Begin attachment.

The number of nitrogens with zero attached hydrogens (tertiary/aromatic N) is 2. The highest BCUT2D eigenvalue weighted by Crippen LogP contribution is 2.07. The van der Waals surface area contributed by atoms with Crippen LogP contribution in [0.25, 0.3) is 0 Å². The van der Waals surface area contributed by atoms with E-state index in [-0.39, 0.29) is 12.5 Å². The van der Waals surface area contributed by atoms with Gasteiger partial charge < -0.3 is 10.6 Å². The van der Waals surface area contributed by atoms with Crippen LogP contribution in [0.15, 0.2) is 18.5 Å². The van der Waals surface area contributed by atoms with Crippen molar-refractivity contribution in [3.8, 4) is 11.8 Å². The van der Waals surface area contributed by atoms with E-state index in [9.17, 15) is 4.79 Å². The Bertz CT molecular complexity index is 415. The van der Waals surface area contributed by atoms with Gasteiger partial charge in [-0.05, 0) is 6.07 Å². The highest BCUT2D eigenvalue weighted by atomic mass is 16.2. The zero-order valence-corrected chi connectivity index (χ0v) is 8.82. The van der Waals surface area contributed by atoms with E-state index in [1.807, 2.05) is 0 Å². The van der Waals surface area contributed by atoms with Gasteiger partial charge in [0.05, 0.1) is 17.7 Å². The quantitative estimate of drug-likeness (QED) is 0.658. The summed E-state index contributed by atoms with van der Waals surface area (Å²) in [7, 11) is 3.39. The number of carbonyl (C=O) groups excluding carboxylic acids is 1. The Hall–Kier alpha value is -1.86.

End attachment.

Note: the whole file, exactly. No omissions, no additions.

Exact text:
The number of nitrogens with zero attached hydrogens (tertiary/aromatic N) is 2. The highest BCUT2D eigenvalue weighted by Crippen LogP contribution is 2.07. The van der Waals surface area contributed by atoms with Crippen LogP contribution in [0.25, 0.3) is 0 Å². The van der Waals surface area contributed by atoms with E-state index in [-0.39, 0.29) is 12.5 Å². The van der Waals surface area contributed by atoms with Gasteiger partial charge < -0.3 is 10.6 Å². The van der Waals surface area contributed by atoms with Crippen LogP contribution in [0.15, 0.2) is 18.5 Å². The van der Waals surface area contributed by atoms with Crippen molar-refractivity contribution in [3.8, 4) is 11.8 Å². The van der Waals surface area contributed by atoms with E-state index in [9.17, 15) is 4.79 Å². The Bertz CT molecular complexity index is 415. The van der Waals surface area contributed by atoms with Gasteiger partial charge in [-0.05, 0) is 6.07 Å². The highest BCUT2D eigenvalue weighted by atomic mass is 16.2. The zero-order valence-corrected chi connectivity index (χ0v) is 8.82. The van der Waals surface area contributed by atoms with E-state index in [1.807, 2.05) is 0 Å². The van der Waals surface area contributed by atoms with Gasteiger partial charge in [0.05, 0.1) is 17.7 Å². The quantitative estimate of drug-likeness (QED) is 0.658. The summed E-state index contributed by atoms with van der Waals surface area (Å²) in [7, 11) is 3.39. The number of carbonyl (C=O) groups excluding carboxylic acids is 1. The Hall–Kier alpha value is -1.86.